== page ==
How do people afford houses? This is easily the most expensive purchase that most of us will ever make. In many areas of the country, it will cost hundreds of thousands of dollars to get into a new place. Even though you aren’t required to pay for the full purchase upfront, even saving for a down payment can be a challenge.
Fortunately, there are loan options that feature smaller down payments such as the FHA, VA, and USDA loans. You could also scale back your retirement savings, buy a less expensive home, or boost your income with a side hustle. Automating your savings and having a detailed budget also helps you to save more.
If you are ready to dive into your first home purchase, here is everything you need to know about saving up for a down payment!
How Do People Afford Houses? Smaller Down Payment Options
How do people afford houses? The biggest hurdle for most individuals is scraping together enough money for the down payment. This can be a huge expense, especially if you have other debt that you must work on paying down simultaneously. Student loan debt, credit card debt, and an auto loan can easily consume all of your extra finances.
This is where lower down payment options can come into play.
Most people think of the need for a conventional mortgage without private mortgage insurance (PMI). To qualify for this, you typically need to put down a beefy 20 percent of the purchase price of the home. On a $200,000 house, that can mean you need $40,000 plus closing costs.
Fortunately, there are three other options you might want to consider. All three feature much smaller down payments that can make purchasing a house more accessible. Consider asking your lender about one of these loan programs if down payment is what is holding you back.
The FHA loan is insured by the Federal Housing Administration and is offered through one of their approved lenders. Many major banks participate in this program, and it can spell good things for prospective homebuyers who don’t have enough money for a conventional mortgage product.
With this type of loan, your credit score can make the difference in how much you must put down on your purchase. Borrowers with a credit score between 500 and 579 must put down at least 10 percent. If your credit score is over 580, you can get away with a down payment as low as 3.5 percent.
This takes your down payment from $40,000 with a conventional loan product to just $7,000 if your credit score is over 580.
The disadvantage to choosing the FHA loan is that you will have higher mortgage insurance than if you were able to put down a larger down payment. You will pay a mortgage insurance premium for the lifetime of the loan if you put down less than 10 percent. This can add up to thousands of dollars over the course of thirty years.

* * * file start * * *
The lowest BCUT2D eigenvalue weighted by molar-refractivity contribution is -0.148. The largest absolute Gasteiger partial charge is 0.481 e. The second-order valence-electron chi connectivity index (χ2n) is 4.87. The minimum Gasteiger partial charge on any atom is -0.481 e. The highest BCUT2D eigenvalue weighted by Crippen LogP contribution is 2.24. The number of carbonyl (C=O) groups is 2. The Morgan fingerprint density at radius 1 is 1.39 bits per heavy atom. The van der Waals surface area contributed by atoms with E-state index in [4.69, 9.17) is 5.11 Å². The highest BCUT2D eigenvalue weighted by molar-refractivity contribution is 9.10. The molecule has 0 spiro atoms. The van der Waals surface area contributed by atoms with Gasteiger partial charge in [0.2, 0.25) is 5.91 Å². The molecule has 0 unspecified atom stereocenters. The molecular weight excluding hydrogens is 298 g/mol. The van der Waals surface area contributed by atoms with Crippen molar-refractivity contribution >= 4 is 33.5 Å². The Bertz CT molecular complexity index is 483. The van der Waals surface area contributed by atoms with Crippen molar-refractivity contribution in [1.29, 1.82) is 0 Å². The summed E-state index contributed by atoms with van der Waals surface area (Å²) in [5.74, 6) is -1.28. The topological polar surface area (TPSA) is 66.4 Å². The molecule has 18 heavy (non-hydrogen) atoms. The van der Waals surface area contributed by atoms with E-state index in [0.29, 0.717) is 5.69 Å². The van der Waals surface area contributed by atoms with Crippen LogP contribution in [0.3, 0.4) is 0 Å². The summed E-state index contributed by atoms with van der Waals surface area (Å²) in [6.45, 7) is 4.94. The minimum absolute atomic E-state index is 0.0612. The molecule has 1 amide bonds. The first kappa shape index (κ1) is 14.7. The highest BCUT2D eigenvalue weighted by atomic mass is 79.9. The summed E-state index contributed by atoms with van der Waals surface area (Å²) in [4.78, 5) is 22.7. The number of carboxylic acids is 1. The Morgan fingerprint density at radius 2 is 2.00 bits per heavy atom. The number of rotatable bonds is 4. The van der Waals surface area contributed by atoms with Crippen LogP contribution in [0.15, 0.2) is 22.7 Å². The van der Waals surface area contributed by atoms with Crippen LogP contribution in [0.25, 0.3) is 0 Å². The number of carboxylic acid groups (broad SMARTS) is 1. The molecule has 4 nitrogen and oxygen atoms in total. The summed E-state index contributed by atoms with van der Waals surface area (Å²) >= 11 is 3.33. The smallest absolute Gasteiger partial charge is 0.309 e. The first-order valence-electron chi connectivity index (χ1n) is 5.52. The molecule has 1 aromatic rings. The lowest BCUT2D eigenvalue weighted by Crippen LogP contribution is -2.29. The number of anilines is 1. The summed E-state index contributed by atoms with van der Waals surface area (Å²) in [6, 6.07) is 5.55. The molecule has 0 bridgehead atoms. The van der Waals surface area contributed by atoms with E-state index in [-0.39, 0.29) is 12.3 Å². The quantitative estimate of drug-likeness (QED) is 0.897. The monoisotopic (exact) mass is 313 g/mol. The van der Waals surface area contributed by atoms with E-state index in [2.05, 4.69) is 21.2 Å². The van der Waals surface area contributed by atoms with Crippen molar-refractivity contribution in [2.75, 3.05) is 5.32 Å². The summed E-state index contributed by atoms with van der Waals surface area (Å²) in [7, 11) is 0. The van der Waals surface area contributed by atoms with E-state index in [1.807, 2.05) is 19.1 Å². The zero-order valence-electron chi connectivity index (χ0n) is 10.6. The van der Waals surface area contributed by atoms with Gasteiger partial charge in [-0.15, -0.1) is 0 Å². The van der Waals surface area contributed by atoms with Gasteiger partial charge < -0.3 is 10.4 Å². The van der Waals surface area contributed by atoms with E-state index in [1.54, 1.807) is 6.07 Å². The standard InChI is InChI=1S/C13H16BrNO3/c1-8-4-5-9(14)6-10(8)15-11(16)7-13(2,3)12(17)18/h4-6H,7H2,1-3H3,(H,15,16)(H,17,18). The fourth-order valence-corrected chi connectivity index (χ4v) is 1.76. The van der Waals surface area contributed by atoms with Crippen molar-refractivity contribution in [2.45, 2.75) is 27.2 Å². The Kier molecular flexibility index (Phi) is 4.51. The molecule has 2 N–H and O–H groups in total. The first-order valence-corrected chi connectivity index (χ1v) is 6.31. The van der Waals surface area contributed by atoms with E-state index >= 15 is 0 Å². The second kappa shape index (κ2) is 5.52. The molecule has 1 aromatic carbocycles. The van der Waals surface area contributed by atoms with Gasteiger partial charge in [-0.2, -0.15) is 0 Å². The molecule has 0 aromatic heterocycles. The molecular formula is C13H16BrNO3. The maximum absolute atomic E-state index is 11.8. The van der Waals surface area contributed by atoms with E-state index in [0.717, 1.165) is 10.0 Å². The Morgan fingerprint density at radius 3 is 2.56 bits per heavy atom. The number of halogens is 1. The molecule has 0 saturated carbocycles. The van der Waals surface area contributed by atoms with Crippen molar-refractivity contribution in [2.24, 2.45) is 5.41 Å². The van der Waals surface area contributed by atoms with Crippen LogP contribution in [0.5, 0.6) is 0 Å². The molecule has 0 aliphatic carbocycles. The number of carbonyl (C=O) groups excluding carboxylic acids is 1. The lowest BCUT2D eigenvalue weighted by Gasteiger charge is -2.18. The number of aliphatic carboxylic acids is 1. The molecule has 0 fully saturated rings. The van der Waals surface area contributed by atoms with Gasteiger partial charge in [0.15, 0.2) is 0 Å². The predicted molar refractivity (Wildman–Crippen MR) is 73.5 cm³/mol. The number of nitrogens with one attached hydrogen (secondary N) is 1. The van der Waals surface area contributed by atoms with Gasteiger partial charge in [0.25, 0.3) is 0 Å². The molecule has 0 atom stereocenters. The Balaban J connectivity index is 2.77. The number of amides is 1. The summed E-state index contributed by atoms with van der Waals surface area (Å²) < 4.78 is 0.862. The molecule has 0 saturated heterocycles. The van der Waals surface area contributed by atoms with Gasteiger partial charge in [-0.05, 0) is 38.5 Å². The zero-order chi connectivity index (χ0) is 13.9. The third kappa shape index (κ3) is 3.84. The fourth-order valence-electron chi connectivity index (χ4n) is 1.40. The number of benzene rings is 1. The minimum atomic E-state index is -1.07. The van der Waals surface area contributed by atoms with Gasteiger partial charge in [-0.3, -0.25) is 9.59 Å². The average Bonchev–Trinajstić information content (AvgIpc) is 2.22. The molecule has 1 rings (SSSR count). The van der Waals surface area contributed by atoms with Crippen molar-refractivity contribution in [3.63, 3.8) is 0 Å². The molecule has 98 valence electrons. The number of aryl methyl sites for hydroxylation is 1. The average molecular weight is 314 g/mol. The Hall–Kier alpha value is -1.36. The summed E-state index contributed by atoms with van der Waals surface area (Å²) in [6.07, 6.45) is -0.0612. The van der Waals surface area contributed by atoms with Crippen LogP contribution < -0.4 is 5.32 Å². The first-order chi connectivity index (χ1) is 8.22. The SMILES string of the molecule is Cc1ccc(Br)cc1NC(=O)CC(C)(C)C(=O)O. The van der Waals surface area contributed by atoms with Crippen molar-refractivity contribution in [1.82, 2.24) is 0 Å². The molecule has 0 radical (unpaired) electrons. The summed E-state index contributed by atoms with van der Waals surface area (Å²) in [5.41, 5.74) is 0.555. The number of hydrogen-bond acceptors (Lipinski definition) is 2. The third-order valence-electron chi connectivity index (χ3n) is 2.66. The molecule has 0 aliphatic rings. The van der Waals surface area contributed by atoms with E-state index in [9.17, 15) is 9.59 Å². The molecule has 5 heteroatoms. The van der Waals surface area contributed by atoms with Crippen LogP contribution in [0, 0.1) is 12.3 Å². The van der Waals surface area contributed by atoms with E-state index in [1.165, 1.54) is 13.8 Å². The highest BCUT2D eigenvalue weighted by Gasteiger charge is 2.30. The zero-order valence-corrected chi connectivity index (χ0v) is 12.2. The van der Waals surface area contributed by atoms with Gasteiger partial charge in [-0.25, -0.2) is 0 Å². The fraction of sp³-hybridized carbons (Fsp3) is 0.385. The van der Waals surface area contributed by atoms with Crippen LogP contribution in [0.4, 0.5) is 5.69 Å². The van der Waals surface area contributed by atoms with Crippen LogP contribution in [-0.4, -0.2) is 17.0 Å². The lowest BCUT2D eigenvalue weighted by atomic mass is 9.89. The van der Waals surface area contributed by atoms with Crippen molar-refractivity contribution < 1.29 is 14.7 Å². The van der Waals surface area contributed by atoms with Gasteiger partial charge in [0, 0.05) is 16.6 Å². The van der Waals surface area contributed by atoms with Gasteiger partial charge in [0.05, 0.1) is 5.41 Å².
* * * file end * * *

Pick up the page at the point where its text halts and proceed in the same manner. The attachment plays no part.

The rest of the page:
Qualified servicemembers may qualify for the VA loan offered by lenders and secured by the United States Department of Veterans Affairs (VA). Those who qualify for this loan product will be pleasantly surprised by the down payment required. The truth is that the VA does not require any type of down payment when using this loan product.
You can purchase a house with no money down whatsoever.
This loan product also does not require any private mortgage insurance, regardless of how much money you choose to put down on the home. This can be a huge benefit as PMI often costs more $30 to $70 per $100,000 spent on the property.
As an even better bonus, the VA loan also has extremely low-interest rates. This will save you quite a bit of money when you consider the full thirty-year loan term.
If you don’t mind living in a rural area, the United States Department of Agriculture offers a special program. You can search for eligible properties on their website. The property must be your primary place of residence, which is often no problem for those who are struggling to pay for a new home.
Much like the VA loan, the USDA loan does not require a down payment for eligible properties.
If the property needs a little work, you can finance the cost of repairs into your loan. You may also finance your closing costs or ask the seller to cover these extra fees. Getting into a home with no money down is as easy as finding a rural area near you that qualifies for this loan program.
Scale Back Retirement Savings
When it comes to saving for retirement, it is recommended that you put away 15 percent of your income each month. Trying to save for both retirement and the purchase of a new home can seriously limit your spending. Instead of attempting to do both, consider cutting back on how much you are saving for retirement for a given period of time.
Retirement savings are excellent because you make more money the longer your funds are invested. Cutting back on retirement savings should not be a long-term fix to your financial issues.